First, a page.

Nevada Democrats want to break tradition. In presidential years, everyone flocks to Iowa, then New Hampshire, and things are usually made clear candidate-wise after Nevada and South Carolina. Nevada liberals want to be the first to cast their votes in 2024. In their eyes, it's time to erase old systems and look to the future. Also, it's another way for the Democrats to focus on their nonwhite supporters. It also provides a foundation from which Democrats can tout their supposed working-class union ties (via Axios):
Nevada Democrats are making an aggressive final push to have their state cast the first ballot in the 2024 presidential primary — arguing it's time for the Democratic National Committee to abandon tradition and refocus on voters of color.
The DNC's Rules and Bylaws Committee met over the weekend to consider any significant 2024 calendar changes before members take an official vote in early August.
After decades of an unchallenged status quo, Democrats are grappling with the reality that their diverse base isn't properly represented when two small, overwhelmingly white and rural states have outsized influence in picking the party's nominee.
Cecia Alvarado, who runs a Latino civic engagement group in Nevada called Somos Votantes, told Axios Latino that voters have been "the growing force in this country" for years.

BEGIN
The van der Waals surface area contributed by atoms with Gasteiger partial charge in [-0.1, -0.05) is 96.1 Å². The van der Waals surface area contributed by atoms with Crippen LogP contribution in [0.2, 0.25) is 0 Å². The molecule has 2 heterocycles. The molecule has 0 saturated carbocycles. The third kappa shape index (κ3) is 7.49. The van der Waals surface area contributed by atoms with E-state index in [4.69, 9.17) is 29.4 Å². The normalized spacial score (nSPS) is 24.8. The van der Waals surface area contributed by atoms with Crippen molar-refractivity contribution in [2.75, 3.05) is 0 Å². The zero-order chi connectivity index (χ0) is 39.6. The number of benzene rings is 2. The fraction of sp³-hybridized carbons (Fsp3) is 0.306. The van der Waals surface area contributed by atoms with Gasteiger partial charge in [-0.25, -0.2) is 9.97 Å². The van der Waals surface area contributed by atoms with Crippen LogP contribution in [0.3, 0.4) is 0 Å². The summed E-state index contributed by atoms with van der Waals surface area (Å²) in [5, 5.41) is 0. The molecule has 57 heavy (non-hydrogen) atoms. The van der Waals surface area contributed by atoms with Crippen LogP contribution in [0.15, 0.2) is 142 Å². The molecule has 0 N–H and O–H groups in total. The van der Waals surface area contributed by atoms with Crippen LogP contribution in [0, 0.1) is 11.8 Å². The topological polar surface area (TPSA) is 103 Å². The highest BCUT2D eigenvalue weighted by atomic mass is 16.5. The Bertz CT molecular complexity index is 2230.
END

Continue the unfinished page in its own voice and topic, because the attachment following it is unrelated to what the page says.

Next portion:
Beyond racial diversity, advocates say Nevada's strong union influence offers Democrats a chance to fortify a crucial voting bloc — especially at a time when they're eager to rebrand as the party of the working class.
This won't work. Yes, Nevada has strong ties with unions, but as many have noted—the working class isn't a debate concerning economics. It's more grounded in culture and identity. Democrats still don't get that they need white men to win elections. That's a fact. I don't think Democratic voters care about changing things up regarding the caucuses and the primaries, but the ethos is the same. The left's penchant for saying "screw cisgender white males" isn't a winning formula. A good share of these voters could support various Democratic Party initiatives. That was evident in 2008 and 2012. Obama was able to win enough of these voters in both elections to win.
Health care is an especially salient topic that brings a host of voters from across the board together. That's not evident in things like defunding the police. When the left declared war on cops, it was another swipe at working-class America. I'm not the first to note that law enforcement is one of the few areas of employment where one without a college degree can obtain a decent salary package and benefits for their family. The Democrats' attacks on cops were rightfully seen by these rural communities as the coastal elites spitting on the faces of people who aren't like them. To take things further, nonwhite voters who support Democrats, blacks, and Latinos, weren't so keen on this anti-police trend either. They want safe communities.
Hispanic voters are fleeing the Democratic Party. It's a sprint right now. We saw counties in Florida flip by double-digits in 2020. Rep. Mayra Flores (R-TX), the first Mexican-born member of Congress, retook a district that hadn't elected a Republican in 150 years. In 2020, Donald Trump quintupled his support in Latino-majority border counties in Texas. The red flags are everywhere for Democrats. Their plan is falling out of favor with Hispanic voters muy rápidamente.